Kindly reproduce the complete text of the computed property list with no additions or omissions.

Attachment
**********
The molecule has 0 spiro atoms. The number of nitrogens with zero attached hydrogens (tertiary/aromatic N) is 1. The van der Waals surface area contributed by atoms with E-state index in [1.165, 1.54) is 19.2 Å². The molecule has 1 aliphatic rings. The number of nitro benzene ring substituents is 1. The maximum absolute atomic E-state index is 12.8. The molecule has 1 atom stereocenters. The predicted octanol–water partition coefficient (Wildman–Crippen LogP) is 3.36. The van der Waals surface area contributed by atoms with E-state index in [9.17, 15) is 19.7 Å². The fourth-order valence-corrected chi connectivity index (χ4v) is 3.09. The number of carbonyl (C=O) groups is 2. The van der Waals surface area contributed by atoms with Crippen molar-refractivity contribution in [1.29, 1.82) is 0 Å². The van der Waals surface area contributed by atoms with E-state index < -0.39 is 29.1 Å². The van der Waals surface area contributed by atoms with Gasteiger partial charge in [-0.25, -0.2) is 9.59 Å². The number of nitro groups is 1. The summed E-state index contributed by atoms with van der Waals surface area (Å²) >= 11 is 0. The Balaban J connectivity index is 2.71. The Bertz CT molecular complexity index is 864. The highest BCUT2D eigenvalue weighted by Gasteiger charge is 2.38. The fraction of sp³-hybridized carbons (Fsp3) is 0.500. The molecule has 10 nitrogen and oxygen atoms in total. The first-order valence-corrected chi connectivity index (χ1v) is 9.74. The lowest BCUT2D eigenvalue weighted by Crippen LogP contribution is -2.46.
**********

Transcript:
The molecule has 0 spiro atoms. The number of nitrogens with zero attached hydrogens (tertiary/aromatic N) is 1. The van der Waals surface area contributed by atoms with E-state index in [1.165, 1.54) is 19.2 Å². The molecule has 1 aliphatic rings. The number of nitro benzene ring substituents is 1. The maximum absolute atomic E-state index is 12.8. The molecule has 1 atom stereocenters. The predicted octanol–water partition coefficient (Wildman–Crippen LogP) is 3.36. The van der Waals surface area contributed by atoms with E-state index in [9.17, 15) is 19.7 Å². The fourth-order valence-corrected chi connectivity index (χ4v) is 3.09. The number of carbonyl (C=O) groups is 2. The van der Waals surface area contributed by atoms with Crippen molar-refractivity contribution in [1.29, 1.82) is 0 Å². The van der Waals surface area contributed by atoms with E-state index < -0.39 is 29.1 Å². The van der Waals surface area contributed by atoms with Gasteiger partial charge in [-0.25, -0.2) is 9.59 Å². The number of nitro groups is 1. The summed E-state index contributed by atoms with van der Waals surface area (Å²) >= 11 is 0. The Balaban J connectivity index is 2.71. The Bertz CT molecular complexity index is 864. The highest BCUT2D eigenvalue weighted by Gasteiger charge is 2.38. The fraction of sp³-hybridized carbons (Fsp3) is 0.500. The molecule has 10 nitrogen and oxygen atoms in total. The first-order valence-corrected chi connectivity index (χ1v) is 9.74. The lowest BCUT2D eigenvalue weighted by Crippen LogP contribution is -2.46.